Tag: death penalty

Philippine president denies approving Mary Jane’s execution

A Philippine official said Monday that President Rodrigo Duterte did not give the green light for Indonesia to go ahead with the execution of a Philippine woman currently on death row for drug trafficking.

Philippine Foreign Secretary Perfecto R. Yasay clarified in a statement that Duterte never gave his Indonesian counterpart the green light to the execution of Mary Jane Veloso, contradicting reported comments from the Indonesian president earlier that day.

“[Duterte] told the Indonesian president that he respects their judicial processes and will accept whatever the final decision they will arrive at regarding her case,” Yasay said.

The clarification came after President Joko “Jokowi” Widodo said that Duterte had told him to proceed with the execution of Mary Jane, according to a statement on the cabinet secretary’s website.

Jokowi said he had discussed the suspended execution of Mary Jane with Duterte during their meeting at the presidential palace when the Philippine president was on his first-ever state visit to a foreign country since he took office on June 30.

“President Duterte said at the time to go ahead with the execution,” Jokowi said, without providing further details.

Emmanuel Pinol, Philippine Agriculture Secretary who was at the meeting, said Duterte never told Jokowi that it was okay to execute Mary Jane, according to Manila Bulletin.

“The president never agreed to execute Mary Jane,” he said.

“What he said was that we respect your law, we will not interfere with your judicial process but we will ask for clemency,” Pinol added.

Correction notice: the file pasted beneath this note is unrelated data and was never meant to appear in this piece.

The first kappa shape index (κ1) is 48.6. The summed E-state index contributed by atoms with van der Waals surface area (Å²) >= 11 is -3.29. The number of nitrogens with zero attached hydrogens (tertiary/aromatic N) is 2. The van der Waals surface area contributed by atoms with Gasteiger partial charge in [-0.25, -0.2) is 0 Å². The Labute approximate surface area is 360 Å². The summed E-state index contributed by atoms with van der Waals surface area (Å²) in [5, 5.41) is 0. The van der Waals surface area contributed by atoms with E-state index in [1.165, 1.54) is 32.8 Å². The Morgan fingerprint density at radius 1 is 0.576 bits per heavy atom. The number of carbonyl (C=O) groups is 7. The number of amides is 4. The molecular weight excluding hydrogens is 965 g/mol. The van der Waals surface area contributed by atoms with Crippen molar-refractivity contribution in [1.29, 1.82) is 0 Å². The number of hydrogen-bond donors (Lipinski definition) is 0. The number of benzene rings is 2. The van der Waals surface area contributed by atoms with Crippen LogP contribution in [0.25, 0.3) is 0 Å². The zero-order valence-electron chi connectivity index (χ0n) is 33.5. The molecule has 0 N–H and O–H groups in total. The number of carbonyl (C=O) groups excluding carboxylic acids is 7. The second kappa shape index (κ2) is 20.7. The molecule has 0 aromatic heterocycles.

He also said there was an understanding that Mary Jane’s execution had been postponed indefinitely.

Jokowi said that he told Duterte that Mary Jane had been caught carrying 2.6 kilograms of heroin when she was arrested at Yogyakarta’s airport in April 2010, before being sentenced to death in October the same year.

Mary Jane was granted an 11th-hour reprieve on April 29 last year when Philippine authorities requested her testimony in an ongoing legal case in the Philippines after her alleged recruiter Maria Cristina Sergio and her partners were arrested.

Duterte made no reference to Mary Jane’s case in a joint press statement after their meeting, even though he had said before his visit to Indonesia that he would ask Jokowi to grant Mary Jane leniency.

However, he said that Indonesia and the Philippines w seeking ways to intensify cooperation against illegal drugs as part of their efforts for a drug-free Asean.

“We share the deep concern over the trade in illicit and illegal drugs and its impact on our societies,” Duterte said.


Jokowi: Duterte supports Mary Jane’s execution